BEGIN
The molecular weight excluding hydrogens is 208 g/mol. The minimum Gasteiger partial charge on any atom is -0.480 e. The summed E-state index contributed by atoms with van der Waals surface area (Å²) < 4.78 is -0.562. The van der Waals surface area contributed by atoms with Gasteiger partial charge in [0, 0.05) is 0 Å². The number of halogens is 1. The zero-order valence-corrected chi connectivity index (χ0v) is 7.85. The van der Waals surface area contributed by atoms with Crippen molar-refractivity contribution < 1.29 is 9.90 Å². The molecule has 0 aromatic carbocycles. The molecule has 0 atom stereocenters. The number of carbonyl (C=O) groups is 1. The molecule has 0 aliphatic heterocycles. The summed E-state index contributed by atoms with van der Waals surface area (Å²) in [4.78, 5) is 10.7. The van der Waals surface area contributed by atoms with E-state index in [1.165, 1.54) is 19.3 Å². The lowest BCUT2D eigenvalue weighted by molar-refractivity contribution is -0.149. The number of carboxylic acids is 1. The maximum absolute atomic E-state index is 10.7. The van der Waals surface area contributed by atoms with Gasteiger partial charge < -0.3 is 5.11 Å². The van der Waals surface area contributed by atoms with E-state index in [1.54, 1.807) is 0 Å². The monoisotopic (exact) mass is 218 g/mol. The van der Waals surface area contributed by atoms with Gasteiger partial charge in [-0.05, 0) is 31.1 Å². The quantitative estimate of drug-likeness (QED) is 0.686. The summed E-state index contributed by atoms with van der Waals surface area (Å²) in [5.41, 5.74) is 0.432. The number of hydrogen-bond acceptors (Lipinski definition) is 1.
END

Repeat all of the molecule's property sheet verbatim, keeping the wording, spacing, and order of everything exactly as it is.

The molecular weight excluding hydrogens is 208 g/mol. The minimum Gasteiger partial charge on any atom is -0.480 e. The summed E-state index contributed by atoms with van der Waals surface area (Å²) < 4.78 is -0.562. The van der Waals surface area contributed by atoms with Gasteiger partial charge in [0, 0.05) is 0 Å². The number of halogens is 1. The zero-order valence-corrected chi connectivity index (χ0v) is 7.85. The van der Waals surface area contributed by atoms with Crippen molar-refractivity contribution < 1.29 is 9.90 Å². The molecule has 0 aromatic carbocycles. The molecule has 0 atom stereocenters. The number of carbonyl (C=O) groups is 1. The molecule has 0 aliphatic heterocycles. The summed E-state index contributed by atoms with van der Waals surface area (Å²) in [4.78, 5) is 10.7. The van der Waals surface area contributed by atoms with E-state index in [1.165, 1.54) is 19.3 Å². The lowest BCUT2D eigenvalue weighted by molar-refractivity contribution is -0.149. The number of carboxylic acids is 1. The maximum absolute atomic E-state index is 10.7. The van der Waals surface area contributed by atoms with Gasteiger partial charge < -0.3 is 5.11 Å². The van der Waals surface area contributed by atoms with E-state index in [1.54, 1.807) is 0 Å². The monoisotopic (exact) mass is 218 g/mol. The van der Waals surface area contributed by atoms with Gasteiger partial charge in [-0.05, 0) is 31.1 Å². The quantitative estimate of drug-likeness (QED) is 0.686. The summed E-state index contributed by atoms with van der Waals surface area (Å²) in [5.41, 5.74) is 0.432. The number of hydrogen-bond acceptors (Lipinski definition) is 1.